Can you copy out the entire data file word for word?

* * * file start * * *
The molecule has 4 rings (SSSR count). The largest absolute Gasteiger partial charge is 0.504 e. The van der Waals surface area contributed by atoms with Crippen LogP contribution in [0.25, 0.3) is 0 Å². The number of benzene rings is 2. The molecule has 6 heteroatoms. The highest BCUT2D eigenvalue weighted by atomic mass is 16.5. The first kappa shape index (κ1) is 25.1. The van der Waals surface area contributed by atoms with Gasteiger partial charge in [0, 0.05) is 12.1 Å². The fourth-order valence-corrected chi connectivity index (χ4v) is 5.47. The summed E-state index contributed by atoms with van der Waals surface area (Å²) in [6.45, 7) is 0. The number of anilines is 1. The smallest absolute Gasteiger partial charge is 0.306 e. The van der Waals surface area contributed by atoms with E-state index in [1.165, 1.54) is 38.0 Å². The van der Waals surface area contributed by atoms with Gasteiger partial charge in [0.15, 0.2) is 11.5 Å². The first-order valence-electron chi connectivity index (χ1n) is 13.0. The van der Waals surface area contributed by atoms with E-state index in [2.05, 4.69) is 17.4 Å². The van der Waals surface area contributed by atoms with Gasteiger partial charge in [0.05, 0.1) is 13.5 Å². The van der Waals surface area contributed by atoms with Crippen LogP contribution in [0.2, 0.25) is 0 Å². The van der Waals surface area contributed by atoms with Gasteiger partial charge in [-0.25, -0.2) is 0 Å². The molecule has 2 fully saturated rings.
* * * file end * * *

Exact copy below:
The molecule has 4 rings (SSSR count). The largest absolute Gasteiger partial charge is 0.504 e. The van der Waals surface area contributed by atoms with Crippen LogP contribution in [0.25, 0.3) is 0 Å². The number of benzene rings is 2. The molecule has 6 heteroatoms. The highest BCUT2D eigenvalue weighted by atomic mass is 16.5. The first kappa shape index (κ1) is 25.1. The van der Waals surface area contributed by atoms with Gasteiger partial charge in [0, 0.05) is 12.1 Å². The fourth-order valence-corrected chi connectivity index (χ4v) is 5.47. The summed E-state index contributed by atoms with van der Waals surface area (Å²) in [6.45, 7) is 0. The number of anilines is 1. The smallest absolute Gasteiger partial charge is 0.306 e. The van der Waals surface area contributed by atoms with E-state index in [1.165, 1.54) is 38.0 Å². The van der Waals surface area contributed by atoms with Gasteiger partial charge in [0.15, 0.2) is 11.5 Å². The first-order valence-electron chi connectivity index (χ1n) is 13.0. The van der Waals surface area contributed by atoms with E-state index in [2.05, 4.69) is 17.4 Å². The van der Waals surface area contributed by atoms with Gasteiger partial charge in [0.05, 0.1) is 13.5 Å². The van der Waals surface area contributed by atoms with Crippen LogP contribution in [0.2, 0.25) is 0 Å². The van der Waals surface area contributed by atoms with Gasteiger partial charge in [-0.25, -0.2) is 0 Å². The molecule has 2 fully saturated rings.